We have introduced two additional, specialist professional qualifications for marine scientists focusing in oceanography and hydrography. Marine scientists can use these universal certifications to demonstrate their expertise, competence and ethical values. In a world where scientists in certain fields – such as climate science – often face doubt from the public, professional assurance in the form of this type of certification helps to build trust and to create a gold standard internationally.
Which Commonwealth countries do you currently work in or would like to be involved in?
We are headquartered in both London, UK (in Westminster, close to Commonwealth Secretariat) and in Singapore, but we carry out much of our activity virtually, meaning members are supported and engaged regardless of location. We have members in 33 Commonwealth countries and local branches of the IMarEST in 9 of these (Australia, Bangladesh, Cyprus, Malaysia, Malta, New Zealand, Pakistan, Singapore, Sri Lanka, and United Kingdom). As a truly international organisation, we are keen to partner with any country or project which supports our vision to ensure sustainability of marine resources. We would be interested in establishing local branches in any other Commonwealth countries that wish to increase knowledge-sharing and professional development capabilities in their marine sectors.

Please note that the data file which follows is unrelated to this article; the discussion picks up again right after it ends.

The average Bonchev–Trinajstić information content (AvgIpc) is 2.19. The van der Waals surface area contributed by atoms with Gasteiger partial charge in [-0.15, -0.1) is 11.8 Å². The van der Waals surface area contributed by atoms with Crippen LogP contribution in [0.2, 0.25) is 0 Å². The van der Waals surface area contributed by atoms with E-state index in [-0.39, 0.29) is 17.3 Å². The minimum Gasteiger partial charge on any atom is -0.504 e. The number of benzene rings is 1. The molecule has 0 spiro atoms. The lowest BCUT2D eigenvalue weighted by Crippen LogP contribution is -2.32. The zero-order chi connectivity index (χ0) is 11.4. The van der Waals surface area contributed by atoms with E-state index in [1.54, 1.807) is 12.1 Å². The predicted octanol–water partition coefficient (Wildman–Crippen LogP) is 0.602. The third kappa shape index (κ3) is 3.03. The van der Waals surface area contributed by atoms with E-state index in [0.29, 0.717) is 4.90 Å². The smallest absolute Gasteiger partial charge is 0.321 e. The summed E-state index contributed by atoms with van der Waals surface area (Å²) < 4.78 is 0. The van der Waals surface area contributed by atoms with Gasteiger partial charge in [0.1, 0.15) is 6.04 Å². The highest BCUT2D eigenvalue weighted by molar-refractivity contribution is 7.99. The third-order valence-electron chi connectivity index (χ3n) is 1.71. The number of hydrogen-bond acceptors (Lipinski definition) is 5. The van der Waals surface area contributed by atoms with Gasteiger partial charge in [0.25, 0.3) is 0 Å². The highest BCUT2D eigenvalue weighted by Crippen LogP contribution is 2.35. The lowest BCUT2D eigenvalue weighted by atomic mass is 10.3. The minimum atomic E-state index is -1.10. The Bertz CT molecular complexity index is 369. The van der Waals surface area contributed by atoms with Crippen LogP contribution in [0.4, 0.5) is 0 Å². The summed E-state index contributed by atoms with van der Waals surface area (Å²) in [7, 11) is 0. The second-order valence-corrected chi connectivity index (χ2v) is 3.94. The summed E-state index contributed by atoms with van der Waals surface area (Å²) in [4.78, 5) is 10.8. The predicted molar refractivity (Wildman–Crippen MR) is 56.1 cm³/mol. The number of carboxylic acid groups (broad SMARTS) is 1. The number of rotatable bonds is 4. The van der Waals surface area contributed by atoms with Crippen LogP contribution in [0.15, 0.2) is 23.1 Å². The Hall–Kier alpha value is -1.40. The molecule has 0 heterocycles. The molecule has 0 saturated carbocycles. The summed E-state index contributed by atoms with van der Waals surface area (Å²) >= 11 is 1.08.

Public awareness of the ocean and ocean issues has undoubtedly improved, but do you see gaps or areas where better ocean literacy is still required? Why?